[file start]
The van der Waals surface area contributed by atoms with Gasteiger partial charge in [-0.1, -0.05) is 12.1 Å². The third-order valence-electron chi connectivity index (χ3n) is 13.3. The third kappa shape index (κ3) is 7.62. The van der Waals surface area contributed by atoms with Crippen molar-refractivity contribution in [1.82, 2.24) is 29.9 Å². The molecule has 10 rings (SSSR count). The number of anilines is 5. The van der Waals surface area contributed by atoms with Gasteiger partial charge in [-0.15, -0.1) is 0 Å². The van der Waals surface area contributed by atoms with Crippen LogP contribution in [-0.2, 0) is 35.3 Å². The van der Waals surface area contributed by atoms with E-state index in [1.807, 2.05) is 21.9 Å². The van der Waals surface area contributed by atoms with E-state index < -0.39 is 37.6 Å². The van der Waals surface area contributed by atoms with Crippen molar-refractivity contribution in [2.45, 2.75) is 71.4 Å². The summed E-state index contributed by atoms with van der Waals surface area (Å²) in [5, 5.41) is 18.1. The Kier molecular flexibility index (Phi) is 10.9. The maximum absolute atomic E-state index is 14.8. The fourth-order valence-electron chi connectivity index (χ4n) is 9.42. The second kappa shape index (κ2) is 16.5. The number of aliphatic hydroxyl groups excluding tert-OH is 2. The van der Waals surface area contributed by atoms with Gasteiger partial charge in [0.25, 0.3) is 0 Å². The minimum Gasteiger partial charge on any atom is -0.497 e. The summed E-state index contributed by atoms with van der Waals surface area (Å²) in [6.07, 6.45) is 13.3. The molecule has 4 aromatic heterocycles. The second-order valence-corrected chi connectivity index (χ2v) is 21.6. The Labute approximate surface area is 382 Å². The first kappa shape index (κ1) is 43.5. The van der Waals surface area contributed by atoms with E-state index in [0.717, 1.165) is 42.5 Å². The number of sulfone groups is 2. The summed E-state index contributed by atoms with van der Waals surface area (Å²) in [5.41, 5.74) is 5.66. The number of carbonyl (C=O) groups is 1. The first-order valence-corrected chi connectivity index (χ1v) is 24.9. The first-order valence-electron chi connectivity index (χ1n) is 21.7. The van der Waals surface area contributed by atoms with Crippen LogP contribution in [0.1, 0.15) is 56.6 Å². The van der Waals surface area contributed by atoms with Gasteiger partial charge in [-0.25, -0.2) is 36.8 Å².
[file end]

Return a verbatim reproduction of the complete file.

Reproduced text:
The van der Waals surface area contributed by atoms with Gasteiger partial charge in [-0.1, -0.05) is 12.1 Å². The third-order valence-electron chi connectivity index (χ3n) is 13.3. The third kappa shape index (κ3) is 7.62. The van der Waals surface area contributed by atoms with Crippen molar-refractivity contribution in [1.82, 2.24) is 29.9 Å². The molecule has 10 rings (SSSR count). The number of anilines is 5. The van der Waals surface area contributed by atoms with Gasteiger partial charge in [-0.15, -0.1) is 0 Å². The van der Waals surface area contributed by atoms with Crippen LogP contribution in [-0.2, 0) is 35.3 Å². The van der Waals surface area contributed by atoms with E-state index in [1.807, 2.05) is 21.9 Å². The van der Waals surface area contributed by atoms with E-state index < -0.39 is 37.6 Å². The van der Waals surface area contributed by atoms with Crippen molar-refractivity contribution in [2.45, 2.75) is 71.4 Å². The summed E-state index contributed by atoms with van der Waals surface area (Å²) in [5, 5.41) is 18.1. The Kier molecular flexibility index (Phi) is 10.9. The maximum absolute atomic E-state index is 14.8. The fourth-order valence-electron chi connectivity index (χ4n) is 9.42. The second kappa shape index (κ2) is 16.5. The number of aliphatic hydroxyl groups excluding tert-OH is 2. The van der Waals surface area contributed by atoms with Gasteiger partial charge in [0.25, 0.3) is 0 Å². The minimum Gasteiger partial charge on any atom is -0.497 e. The summed E-state index contributed by atoms with van der Waals surface area (Å²) in [6.07, 6.45) is 13.3. The molecule has 4 aromatic heterocycles. The second-order valence-corrected chi connectivity index (χ2v) is 21.6. The Labute approximate surface area is 382 Å². The first kappa shape index (κ1) is 43.5. The van der Waals surface area contributed by atoms with E-state index in [0.717, 1.165) is 42.5 Å². The number of sulfone groups is 2. The summed E-state index contributed by atoms with van der Waals surface area (Å²) in [5.41, 5.74) is 5.66. The number of carbonyl (C=O) groups is 1. The first-order valence-corrected chi connectivity index (χ1v) is 24.9. The first-order valence-electron chi connectivity index (χ1n) is 21.7. The van der Waals surface area contributed by atoms with Crippen LogP contribution in [0.1, 0.15) is 56.6 Å². The van der Waals surface area contributed by atoms with Gasteiger partial charge in [-0.25, -0.2) is 36.8 Å².